Plants of Ethnobotanical Importance
Humans have been living in and traveling through the Denali area for over 11,000 years. How did their landscape compare to what we experience today? Evidence captured through repeat photography and dozens of scientific studies indicate that the abundance and arrangement of certain plants on the landscape has certainly changed. Do these changes threaten the cultural traditions or important food sources for those who still rely on them?
The presence of native peoples, miners, settlers, and hunters has left various impacts on the land and also built a rich history of tradition and connection with plants – each group of people had their own set of plant names, uses, and superstitions. Through oral histories, written records, and current practices we are able to explore those views and build our own relationships with some of Denali’s most ethnobotanically important species. Choose a species of interest below, organized by common use, or browse them all.
Buildings & Construction
- Betula neoalaskana – resin birch
- Picea glauca – white spruce
- Picea mariana – black spruce
- Populus balsamifera – balsam poplar
- Ribes triste – northern red currant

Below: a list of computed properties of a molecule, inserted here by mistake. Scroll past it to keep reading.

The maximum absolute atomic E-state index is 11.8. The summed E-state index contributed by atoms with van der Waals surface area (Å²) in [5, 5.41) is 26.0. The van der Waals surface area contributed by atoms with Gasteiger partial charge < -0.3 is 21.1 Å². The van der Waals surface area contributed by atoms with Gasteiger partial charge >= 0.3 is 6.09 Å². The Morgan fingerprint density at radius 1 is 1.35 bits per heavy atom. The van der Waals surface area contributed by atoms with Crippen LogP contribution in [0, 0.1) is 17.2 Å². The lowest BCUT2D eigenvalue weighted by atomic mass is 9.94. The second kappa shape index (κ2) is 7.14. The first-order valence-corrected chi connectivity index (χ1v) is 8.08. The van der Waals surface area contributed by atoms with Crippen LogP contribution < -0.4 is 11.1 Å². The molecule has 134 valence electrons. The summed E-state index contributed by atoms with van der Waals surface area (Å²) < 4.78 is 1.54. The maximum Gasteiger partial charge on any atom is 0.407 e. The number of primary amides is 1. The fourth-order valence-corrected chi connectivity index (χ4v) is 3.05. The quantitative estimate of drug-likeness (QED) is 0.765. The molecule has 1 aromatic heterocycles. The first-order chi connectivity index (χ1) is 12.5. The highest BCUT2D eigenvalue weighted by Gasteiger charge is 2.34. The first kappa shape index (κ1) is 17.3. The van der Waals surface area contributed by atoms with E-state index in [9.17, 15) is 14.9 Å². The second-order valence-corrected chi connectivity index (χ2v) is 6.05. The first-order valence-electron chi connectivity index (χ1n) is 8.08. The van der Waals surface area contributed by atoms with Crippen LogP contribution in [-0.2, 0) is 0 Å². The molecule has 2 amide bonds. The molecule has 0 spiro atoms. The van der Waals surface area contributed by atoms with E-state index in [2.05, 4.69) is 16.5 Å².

- Rubus arcticus – nagoonberry
- Rubus chamaemorus – cloudberry
- Vaccinium uliginosum – bog blueberry
- Vaccinium vitis-idaea – low-bush cranberry
Other Edible Plants
The Ecological Atlas and the DenaliFlora app are not a substitute for a plant identification guide, and we take no responsibility for misidentification of wild plants. Information provided, in particular the Known Uses section, is offered solely for educational purposes. No consumptive uses are encouraged. Please note even commonly consumed plants can cause adverse reactions in some people. Many traditional uses of native plants are contraindicated by medical research, and in any case should not be attempted without the guidance of a medical professional. This website and its editorial board specifically disclaims any liability, loss, injury, or damage incurred as a consequence, directly or indirectly, of the consumption of any botanical product.